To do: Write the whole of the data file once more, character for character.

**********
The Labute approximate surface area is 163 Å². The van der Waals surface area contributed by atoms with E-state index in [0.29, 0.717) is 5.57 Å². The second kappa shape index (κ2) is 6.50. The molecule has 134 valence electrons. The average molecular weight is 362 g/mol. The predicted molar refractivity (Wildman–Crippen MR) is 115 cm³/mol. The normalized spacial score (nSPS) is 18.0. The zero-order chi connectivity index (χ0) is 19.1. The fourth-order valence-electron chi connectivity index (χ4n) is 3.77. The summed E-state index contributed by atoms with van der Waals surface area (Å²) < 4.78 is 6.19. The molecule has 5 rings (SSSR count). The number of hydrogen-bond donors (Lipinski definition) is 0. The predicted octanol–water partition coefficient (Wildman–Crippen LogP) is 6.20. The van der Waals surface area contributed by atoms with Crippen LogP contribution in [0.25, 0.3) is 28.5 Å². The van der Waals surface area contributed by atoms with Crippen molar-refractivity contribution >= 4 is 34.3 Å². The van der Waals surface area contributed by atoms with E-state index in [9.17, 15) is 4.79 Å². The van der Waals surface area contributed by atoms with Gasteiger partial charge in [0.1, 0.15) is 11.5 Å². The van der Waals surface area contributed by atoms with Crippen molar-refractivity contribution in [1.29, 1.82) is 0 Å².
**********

The Labute approximate surface area is 163 Å². The van der Waals surface area contributed by atoms with E-state index in [0.29, 0.717) is 5.57 Å². The second kappa shape index (κ2) is 6.50. The molecule has 134 valence electrons. The average molecular weight is 362 g/mol. The predicted molar refractivity (Wildman–Crippen MR) is 115 cm³/mol. The normalized spacial score (nSPS) is 18.0. The zero-order chi connectivity index (χ0) is 19.1. The fourth-order valence-electron chi connectivity index (χ4n) is 3.77. The summed E-state index contributed by atoms with van der Waals surface area (Å²) < 4.78 is 6.19. The molecule has 5 rings (SSSR count). The number of hydrogen-bond donors (Lipinski definition) is 0. The predicted octanol–water partition coefficient (Wildman–Crippen LogP) is 6.20. The van der Waals surface area contributed by atoms with Crippen LogP contribution in [0.25, 0.3) is 28.5 Å². The van der Waals surface area contributed by atoms with Crippen molar-refractivity contribution >= 4 is 34.3 Å². The van der Waals surface area contributed by atoms with E-state index in [9.17, 15) is 4.79 Å². The van der Waals surface area contributed by atoms with Gasteiger partial charge in [0.1, 0.15) is 11.5 Å². The van der Waals surface area contributed by atoms with Crippen molar-refractivity contribution in [1.29, 1.82) is 0 Å².